What is another word for antiestablishment?

Pronunciation: [ˌantɪɪstˈablɪʃmənt] (IPA)

The word "antiestablishment" refers to a person or group of people who oppose the existing social, political, or economic system. Synonyms for this term include "radical," "nonconformist," "subversive," "rebel," and "dissident." These words indicate a person or group who actively challenges the status quo and seeks to bring about change or revolution. Other synonyms for "antiestablishment" include "counter-culture," "bohemian," and "non-traditional." These words are often used to describe movements, art, music, and literature that challenge dominant cultural norms and values. Overall, a range of synonyms exist for the term "antiestablishment" that capture the spirit of resistance to the established order.

What are the hypernyms for Antiestablishment?

A hypernym is a word with a broad meaning that encompasses more specific words called hyponyms.

What are the opposite words for antiestablishment?

Antiestablishment refers to a person, group, or movement that opposes the traditional values, beliefs, and practices of established institutions or authority. Some potential antonyms for antiestablishment could be pro-establishment, traditionalist, conformist, loyalist, or establishmentarian. Pro-establishment generally supports established norms and institutions while traditionalist values long-standing cultural or religious traditions. A conformist tends to follow established social expectations without question. A loyalist is someone who is loyal to an institution or person in power. An establishmentarian is someone who promotes or follows the interests and values of the established authorities. These antonyms highlight the opposite attitudes and beliefs from someone who is antiestablishment.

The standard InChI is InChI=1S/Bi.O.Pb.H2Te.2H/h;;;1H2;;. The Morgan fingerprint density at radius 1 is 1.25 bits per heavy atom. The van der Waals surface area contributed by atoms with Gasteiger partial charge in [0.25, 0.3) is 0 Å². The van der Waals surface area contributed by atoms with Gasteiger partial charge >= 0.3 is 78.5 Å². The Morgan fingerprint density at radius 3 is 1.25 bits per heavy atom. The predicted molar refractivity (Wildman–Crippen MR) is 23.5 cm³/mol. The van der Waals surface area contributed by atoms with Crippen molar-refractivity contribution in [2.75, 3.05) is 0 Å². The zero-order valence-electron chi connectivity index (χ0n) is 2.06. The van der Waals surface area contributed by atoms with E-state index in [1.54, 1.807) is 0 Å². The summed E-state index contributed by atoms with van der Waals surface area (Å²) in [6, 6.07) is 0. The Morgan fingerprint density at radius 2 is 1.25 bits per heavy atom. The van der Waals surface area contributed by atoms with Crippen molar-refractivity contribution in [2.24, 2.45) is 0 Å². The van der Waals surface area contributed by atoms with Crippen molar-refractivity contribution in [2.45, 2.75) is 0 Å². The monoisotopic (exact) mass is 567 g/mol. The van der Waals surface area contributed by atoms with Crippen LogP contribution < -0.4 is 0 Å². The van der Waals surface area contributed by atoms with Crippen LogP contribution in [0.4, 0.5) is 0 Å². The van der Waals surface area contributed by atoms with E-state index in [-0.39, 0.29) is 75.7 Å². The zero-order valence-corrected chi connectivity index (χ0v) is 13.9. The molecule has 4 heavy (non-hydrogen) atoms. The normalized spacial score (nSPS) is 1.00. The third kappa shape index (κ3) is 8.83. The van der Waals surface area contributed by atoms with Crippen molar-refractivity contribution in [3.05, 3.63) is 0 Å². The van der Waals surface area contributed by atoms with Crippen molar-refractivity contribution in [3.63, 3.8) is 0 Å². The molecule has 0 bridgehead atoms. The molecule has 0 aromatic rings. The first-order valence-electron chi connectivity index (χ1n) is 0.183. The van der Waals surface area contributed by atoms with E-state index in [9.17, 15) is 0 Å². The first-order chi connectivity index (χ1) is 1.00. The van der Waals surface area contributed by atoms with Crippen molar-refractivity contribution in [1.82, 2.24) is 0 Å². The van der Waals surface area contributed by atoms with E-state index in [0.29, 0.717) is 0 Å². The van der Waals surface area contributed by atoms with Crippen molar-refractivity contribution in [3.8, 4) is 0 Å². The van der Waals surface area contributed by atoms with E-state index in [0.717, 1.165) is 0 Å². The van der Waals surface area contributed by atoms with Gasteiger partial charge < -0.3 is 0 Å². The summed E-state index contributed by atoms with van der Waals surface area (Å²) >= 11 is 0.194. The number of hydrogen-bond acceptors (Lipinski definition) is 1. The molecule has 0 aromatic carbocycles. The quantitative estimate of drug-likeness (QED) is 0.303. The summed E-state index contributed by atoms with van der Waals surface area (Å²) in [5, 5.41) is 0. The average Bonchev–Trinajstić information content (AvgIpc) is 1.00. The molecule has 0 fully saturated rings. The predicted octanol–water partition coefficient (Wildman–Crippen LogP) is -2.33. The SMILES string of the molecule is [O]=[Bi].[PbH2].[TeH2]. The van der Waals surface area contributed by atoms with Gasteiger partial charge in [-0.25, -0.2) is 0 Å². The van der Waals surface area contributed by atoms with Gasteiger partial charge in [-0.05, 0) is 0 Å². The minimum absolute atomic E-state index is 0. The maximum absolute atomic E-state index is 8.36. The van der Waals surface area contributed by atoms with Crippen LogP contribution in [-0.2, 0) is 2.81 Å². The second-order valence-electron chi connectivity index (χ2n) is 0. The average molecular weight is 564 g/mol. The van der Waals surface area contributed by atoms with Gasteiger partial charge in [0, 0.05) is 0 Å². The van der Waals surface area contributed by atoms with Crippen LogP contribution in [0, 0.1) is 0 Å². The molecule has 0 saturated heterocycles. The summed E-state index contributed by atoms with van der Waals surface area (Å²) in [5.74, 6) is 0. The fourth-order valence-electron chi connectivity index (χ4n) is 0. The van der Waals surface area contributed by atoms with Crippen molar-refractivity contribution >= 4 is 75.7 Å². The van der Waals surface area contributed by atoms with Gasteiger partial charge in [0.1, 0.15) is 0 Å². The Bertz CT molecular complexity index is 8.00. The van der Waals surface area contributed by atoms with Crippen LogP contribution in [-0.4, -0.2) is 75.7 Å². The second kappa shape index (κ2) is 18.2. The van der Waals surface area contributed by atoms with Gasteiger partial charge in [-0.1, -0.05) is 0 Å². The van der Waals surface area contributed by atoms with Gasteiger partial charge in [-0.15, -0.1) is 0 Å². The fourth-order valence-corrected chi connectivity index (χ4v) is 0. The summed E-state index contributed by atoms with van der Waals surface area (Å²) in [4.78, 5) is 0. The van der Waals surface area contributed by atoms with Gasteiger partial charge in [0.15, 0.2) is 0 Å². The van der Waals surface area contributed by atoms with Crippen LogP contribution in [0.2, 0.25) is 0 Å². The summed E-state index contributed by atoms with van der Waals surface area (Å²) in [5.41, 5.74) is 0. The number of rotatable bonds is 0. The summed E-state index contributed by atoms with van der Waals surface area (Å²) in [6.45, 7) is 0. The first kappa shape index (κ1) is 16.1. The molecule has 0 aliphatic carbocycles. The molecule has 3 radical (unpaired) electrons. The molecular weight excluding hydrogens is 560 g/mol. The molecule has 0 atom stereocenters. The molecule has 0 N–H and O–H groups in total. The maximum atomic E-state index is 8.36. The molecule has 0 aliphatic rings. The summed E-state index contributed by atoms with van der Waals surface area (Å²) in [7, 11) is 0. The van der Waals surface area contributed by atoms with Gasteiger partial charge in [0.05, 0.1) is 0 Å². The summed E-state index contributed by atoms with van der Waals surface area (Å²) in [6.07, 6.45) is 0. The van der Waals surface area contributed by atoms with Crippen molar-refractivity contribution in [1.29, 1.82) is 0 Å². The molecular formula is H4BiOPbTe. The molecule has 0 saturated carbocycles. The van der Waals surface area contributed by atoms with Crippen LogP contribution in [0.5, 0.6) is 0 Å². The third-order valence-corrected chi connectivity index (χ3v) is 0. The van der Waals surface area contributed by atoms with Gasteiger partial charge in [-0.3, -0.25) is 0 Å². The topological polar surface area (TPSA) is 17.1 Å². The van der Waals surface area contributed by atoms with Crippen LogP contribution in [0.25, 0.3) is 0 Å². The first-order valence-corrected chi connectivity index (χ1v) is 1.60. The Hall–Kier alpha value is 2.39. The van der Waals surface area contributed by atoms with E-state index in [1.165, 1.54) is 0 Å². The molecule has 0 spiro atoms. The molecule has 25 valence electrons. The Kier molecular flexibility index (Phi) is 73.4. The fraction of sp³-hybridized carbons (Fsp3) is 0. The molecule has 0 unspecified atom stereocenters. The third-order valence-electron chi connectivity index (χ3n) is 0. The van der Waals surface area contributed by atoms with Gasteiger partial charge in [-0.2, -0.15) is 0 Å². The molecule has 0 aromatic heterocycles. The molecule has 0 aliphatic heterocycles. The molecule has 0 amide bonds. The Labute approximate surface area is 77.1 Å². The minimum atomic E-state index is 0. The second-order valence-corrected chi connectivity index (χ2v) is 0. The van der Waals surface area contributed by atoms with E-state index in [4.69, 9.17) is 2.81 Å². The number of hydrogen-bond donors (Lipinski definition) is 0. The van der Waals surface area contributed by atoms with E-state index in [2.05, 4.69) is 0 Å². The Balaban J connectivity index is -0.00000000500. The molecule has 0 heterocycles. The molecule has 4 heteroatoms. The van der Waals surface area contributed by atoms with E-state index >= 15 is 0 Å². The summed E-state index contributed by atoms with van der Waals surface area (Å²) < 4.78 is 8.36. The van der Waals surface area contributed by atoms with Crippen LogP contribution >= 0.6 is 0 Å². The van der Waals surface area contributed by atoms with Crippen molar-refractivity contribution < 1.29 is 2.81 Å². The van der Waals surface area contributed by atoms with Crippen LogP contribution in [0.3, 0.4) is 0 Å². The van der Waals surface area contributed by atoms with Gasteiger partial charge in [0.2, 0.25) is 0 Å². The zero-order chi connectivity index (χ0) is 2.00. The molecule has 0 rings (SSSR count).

Famous quotes with Antiestablishment

  • My dad, Ron Brand, was an entrepreneurial Essex man, Del Boy’d up to the hilt on Thatcher’s creed. He was a self-made and self-destructive man and intermittently tumbled either side of the line. The prevailing mentality of the time, the eighties, was “every man for himself.” Unions were crushed, state interests were carved up and flogged, and council houses were sold back to the people whose efforts had built them. One of the great venture-capitalist heroes of this time, who epitomized this buccaneering spirit, was Sir James Goldsmith, Tory hero, Thatcher crush, scourge of Private Eye, and demon of the left. My dad and a lot of people from modest backgrounds admired him; there was something appealingly antiestablishment and daring in the aggressive and ingenious ways that James Goldsmith exploited the system.
    Russell Brand

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